And then, of course, there are the billboards. “Our message is simple, but the deeper meaning of Sinai students on those billboards is profound,” Mr. Fishman said. “For too many years, the Jewish community hid away their children with special needs. Swept them under the rug. And so many children and families have suffered because of the stigma.

“The billboards on Route 4 take these children, who at one time might have been hidden away, and holds them up, larger than life, and celebrates them as jewel in our community.

“We see these children as children, and for all the good and all the potential within them.”

Mr. Fishman is awed by Mike Maron. “I don’t know whether the right word to use about him is saint or tzadik, but he is such a giving man,” he said. “Every time I meet with him, I see the sincerity and purity of his heart. He is in it to give, and to help, and to make the world a better place.”

Rabbi Rothwachs agrees. “He is such a sincere, spiritual person, who cares deeply for everybody,” he said.

Why does Mr. Maron do what he does? “Because someone has to,” he said.

It’s not all talk for Mr. Maron, who is a devout Catholic and at the helm of a Catholic institution. He does not just write checks. He works.

Everyone who talks about Mr. Maron mentions his frequent trips to Haiti. That began, he said, well after the hospital’s connection to that impoverished country.

“Dr. David Butler, one of our obstetricians, who is on the board here, has been going to Haiti for 25 years,” Mr. Maron said. “The hospital always was involved — every year he’d come and say ‘Can I get some supplies,’ and we’d give him a few duffle bags of supplies, pat him on the back, send him off, and thank him when he got back.

“And then, after the earthquake, in 2010, he came back visibly shaken, and asked us to get more involved, and we did.

“February and March of 2010 was my first trip to Haiti, and it was a wake-up call for me. I saw that us giving him duffle bags all those years was kind of embarrassing. There was a lot more that could have been done, should have been done, and we all were too busy to notice.

“I go to Haiti every six to eight weeks now — because American Airlines put in this great new flight, that allows me to do it. I stay for three or four days in the hospital. We are now the largest sponsor of the largest hospital in northern Haiti, the Hopital Sacre Coeur.” When he is there, Mr. Maron uses his experience and skills as a top hospital administrator to organize and run the hospital.

“When medical staff members here challenge us, and ask why we took it on, when they say ‘What made you choose Haiti?’ my response it that we didn’t choose Haiti. Haiti chose us. We just chose to listen.

“In many ways, it’s the same thing with the Sinai school.”

He did not know much about the students in the volunteer work program, he said. “I always knew that we had developmentally challenged individuals, but I never really knew about Sinai. I just figured that they were somehow connected with us. So we supported it, but never focused on it.”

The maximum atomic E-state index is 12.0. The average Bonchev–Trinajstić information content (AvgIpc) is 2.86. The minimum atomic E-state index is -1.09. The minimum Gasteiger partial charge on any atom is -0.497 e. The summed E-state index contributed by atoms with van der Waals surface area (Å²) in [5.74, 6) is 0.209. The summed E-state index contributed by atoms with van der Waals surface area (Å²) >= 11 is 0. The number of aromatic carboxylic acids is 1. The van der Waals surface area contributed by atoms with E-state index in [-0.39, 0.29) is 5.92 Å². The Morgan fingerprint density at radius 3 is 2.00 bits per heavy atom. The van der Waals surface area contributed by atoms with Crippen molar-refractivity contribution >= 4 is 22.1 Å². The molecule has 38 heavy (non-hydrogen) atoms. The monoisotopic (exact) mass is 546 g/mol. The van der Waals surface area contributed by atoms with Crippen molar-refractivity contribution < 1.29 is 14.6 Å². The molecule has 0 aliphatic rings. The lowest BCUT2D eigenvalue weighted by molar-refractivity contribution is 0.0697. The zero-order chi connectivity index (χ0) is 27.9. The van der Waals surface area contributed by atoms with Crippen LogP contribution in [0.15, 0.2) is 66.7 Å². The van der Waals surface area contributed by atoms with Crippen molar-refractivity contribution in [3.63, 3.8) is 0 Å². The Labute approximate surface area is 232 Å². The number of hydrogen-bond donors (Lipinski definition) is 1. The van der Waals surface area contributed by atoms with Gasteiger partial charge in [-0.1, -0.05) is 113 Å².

When Sinai proposed to honor him and the medical center for what he felt, queasily, was not a good enough reason, and “then they invited me to come visit them, it was kind of like my first trip to Haiti. I was blown away by the professionalism, the compassion, the sense of service, the way the put others ahead of themselves.

“I thought that it was a brilliant model, and I was embarrassed that we hadn’t paid more attention to it, or done more, sooner, of our own volition. And I vowed then and there that we can help them in many ways, not just financially but in helping train their staff and provide medical services.”

Despite Sinai’s being Jewish and Holy Name Catholic, the bedrock faith upon which both are based provided common ground.

“For us, our faith tells us that every life matters,” Mr. Maron said. “Every life is important. And all of us are here for a reason. There is a purpose, and that purpose actually can unite us.

“I said to Sam, ‘You know what? We follow different religious traditions, but the foundational principles of our faith are the same. Those of us who have been blessed are responsible to those less fortunate. A life of service, spent helping others, is a much more rewarding life.

“You can change the world, one life at a time. Here at Holy Name, everything we do is meant to touch someone, and hopefully they will pay it forward.

“That’s what we do in Haiti, and with Sinai, and with end-of-life care. There is no profit for it, but we do it for a bigger purpose. That message gets drowned out every day, but we have a responsibility to remind people that there is a greater purpose. If we could all think of that, just once in a while, just think of how much better the world would be.”

Rabbi Rothwachs agrees. “It’s not about our being two religions together. It’s not about religion. It’s about people who are big enough to see beyond differences, and to do what we were placed on this earth to do — to help other people.”

Originally posted at